In today’s society, our mental health and feelings are prioritized more than ever. People have become more understanding, accepting, and willing to open up. However, data supports the notion that there is a major rise of depression seen within the last ten years. People are more susceptible to suicide, and teenage depression rates have seen an eighteen percent increase. But what are the reasons for this surge? Can we as a society recognize and consequence a change?
Among the reasons for increased depression rates, the use of social media is second to none. Teenagers are the first generation to live a life within a social bubble, and as social media has taken the world by storm, the way people communicate and function has changed drastically. People have stopped meeting for social gatherings, and sitting on your bed while scrolling aimlessly has become far more appealing. Scrolling from video to video, people's emotions fluctuate from the highest of highs to the lowest of lows, and a strong sense of loneliness begins to form. In an article written by The Atlantic, author Derick Thomspon describes social media as ‘alcohol’, “a mildly addictive substance that can enhance social situations but can also lead to dependency and depression among a minority of users.” When people indulge themselves in their raiving addiction, their sense of enjoyment outweighs that small feeling of guilt that may be present. In a book titled Have Smartphones Destroyed a Generation?, Jean Twenge reveals how the rise in depression seen within teens correlates directly to when the first iPhone was released, around 2012.
As well as social media, experts have linked teenage depression to modern day parental styles. As researcher Kate Julian from The Atlantic puts it, a new phenomenon of pushing your kid to the top has caused what is known as the ‘rug rat race.’ Anxious parents seeking the best future for their child have put their children through enormous amounts of stress, eyeing the greatest name schools and high income jobs. An eye opening study run within the USA conducted that in the past forty years the number of adults putting their kids through tutoring and coaching has doubled. As this is beneficiary in some light, expert Valerie Ramey merely describes it as a pressure system “to get ready for college.” With all of the kids' focus being drawn to their future, Julian also points out additional downsides of parenting today. Teenagers have become slow to grow up and have an absence of independence in their lives. Activities such as getting your driver's license, dating, going to the movies, etc, pastimes that were once popular, have become less frequent and appealing to today's generation. As well as that, motivation to do chores and face problems independently have adapted. As Julian puts it, accommodation to uncomfort is far more seen in today's society. When faced with a problem, parents hide and sway their kid away from it, and while some may call it helpful, others will call it harmful. Looking more closely at modern day parents, however, while teenage depression is certainly a concern and worry, recent surveys conducted reveal that one in every six adults in the USA have reported signs of depression. In a report done by Gallup, the depression rates in adults have seen more than a seven percent increase since 2015, reaching record levels. In an article by CNN, author Deidre McPhillips links this recent rise to COVID-19, stating how the world took a ‘mental hit.’ Isolation in a time of struggle clearly impacted more than ever before. People lost their jobs, lost family, and without a place of safety, depression was inevitable.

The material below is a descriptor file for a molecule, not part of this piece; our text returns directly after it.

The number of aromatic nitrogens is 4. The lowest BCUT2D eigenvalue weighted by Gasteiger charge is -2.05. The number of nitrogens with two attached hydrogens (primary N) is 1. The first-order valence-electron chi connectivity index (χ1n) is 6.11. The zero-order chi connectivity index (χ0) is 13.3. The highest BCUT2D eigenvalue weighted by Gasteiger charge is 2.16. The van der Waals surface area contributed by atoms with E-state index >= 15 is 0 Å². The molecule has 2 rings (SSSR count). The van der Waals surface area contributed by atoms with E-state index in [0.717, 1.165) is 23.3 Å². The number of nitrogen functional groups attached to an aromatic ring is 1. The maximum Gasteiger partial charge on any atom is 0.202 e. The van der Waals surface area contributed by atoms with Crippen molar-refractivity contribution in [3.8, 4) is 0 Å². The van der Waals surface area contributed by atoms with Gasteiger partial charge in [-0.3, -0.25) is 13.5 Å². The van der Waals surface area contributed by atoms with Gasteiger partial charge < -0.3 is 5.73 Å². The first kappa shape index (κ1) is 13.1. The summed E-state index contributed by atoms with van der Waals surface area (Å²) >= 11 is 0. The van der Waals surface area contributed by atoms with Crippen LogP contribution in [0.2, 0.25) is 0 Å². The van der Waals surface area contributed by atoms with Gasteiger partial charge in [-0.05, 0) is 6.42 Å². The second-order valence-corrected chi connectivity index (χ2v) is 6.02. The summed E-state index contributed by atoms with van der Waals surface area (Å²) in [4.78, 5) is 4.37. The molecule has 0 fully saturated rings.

When faced with these tough times, it is important to group together to solve these problems. The world was hit with event after event as of recently, and changes around the world have not proved beneficial to all. So how can we solve this? What can we do to improve the morale of our society? Researchers recommended teenagers to simply be more involved, to join team sports, clubs, or even get a job. Finding life outside of the social net of Instagram, Tiktok, etc, people can reconnect with real life, and find a more calming sense of peace. Answering this question as a whole society, however, the answer lies within kindness and unity. We never know what somebody can be going through, whether they’re fifteen or fourty, and spreading kindness as a society will contribute to the greater good. By forming unity, the problems of the will world suddenly seem less daunting and impossible. Depression will always exist, but how we limit its effects lies in unity and kindness.